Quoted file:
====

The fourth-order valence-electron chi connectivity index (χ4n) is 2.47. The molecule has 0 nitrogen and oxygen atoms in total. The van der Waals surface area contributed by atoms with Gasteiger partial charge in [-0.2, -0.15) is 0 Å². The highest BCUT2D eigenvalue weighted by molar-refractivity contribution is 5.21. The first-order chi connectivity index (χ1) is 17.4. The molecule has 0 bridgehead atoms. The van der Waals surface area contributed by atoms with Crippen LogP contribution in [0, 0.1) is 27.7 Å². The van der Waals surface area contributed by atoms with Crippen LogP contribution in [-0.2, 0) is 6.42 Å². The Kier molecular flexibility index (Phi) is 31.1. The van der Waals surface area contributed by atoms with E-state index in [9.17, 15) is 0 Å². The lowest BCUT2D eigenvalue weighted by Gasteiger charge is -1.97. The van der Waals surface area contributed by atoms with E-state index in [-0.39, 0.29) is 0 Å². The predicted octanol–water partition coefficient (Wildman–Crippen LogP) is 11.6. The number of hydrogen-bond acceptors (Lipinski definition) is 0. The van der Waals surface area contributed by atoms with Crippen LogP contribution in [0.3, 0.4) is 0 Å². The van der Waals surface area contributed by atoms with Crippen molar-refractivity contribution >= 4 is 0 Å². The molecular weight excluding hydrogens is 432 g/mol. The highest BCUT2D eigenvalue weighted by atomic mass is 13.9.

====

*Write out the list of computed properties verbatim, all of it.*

The fourth-order valence-electron chi connectivity index (χ4n) is 2.47. The molecule has 0 nitrogen and oxygen atoms in total. The van der Waals surface area contributed by atoms with Gasteiger partial charge in [-0.2, -0.15) is 0 Å². The highest BCUT2D eigenvalue weighted by molar-refractivity contribution is 5.21. The first-order chi connectivity index (χ1) is 17.4. The molecule has 0 bridgehead atoms. The van der Waals surface area contributed by atoms with Crippen LogP contribution in [0, 0.1) is 27.7 Å². The van der Waals surface area contributed by atoms with Crippen LogP contribution in [-0.2, 0) is 6.42 Å². The Kier molecular flexibility index (Phi) is 31.1. The van der Waals surface area contributed by atoms with E-state index in [9.17, 15) is 0 Å². The lowest BCUT2D eigenvalue weighted by Gasteiger charge is -1.97. The van der Waals surface area contributed by atoms with E-state index in [-0.39, 0.29) is 0 Å². The predicted octanol–water partition coefficient (Wildman–Crippen LogP) is 11.6. The number of hydrogen-bond acceptors (Lipinski definition) is 0. The van der Waals surface area contributed by atoms with Crippen LogP contribution in [0.3, 0.4) is 0 Å². The van der Waals surface area contributed by atoms with Crippen molar-refractivity contribution >= 4 is 0 Å². The molecular weight excluding hydrogens is 432 g/mol. The highest BCUT2D eigenvalue weighted by atomic mass is 13.9.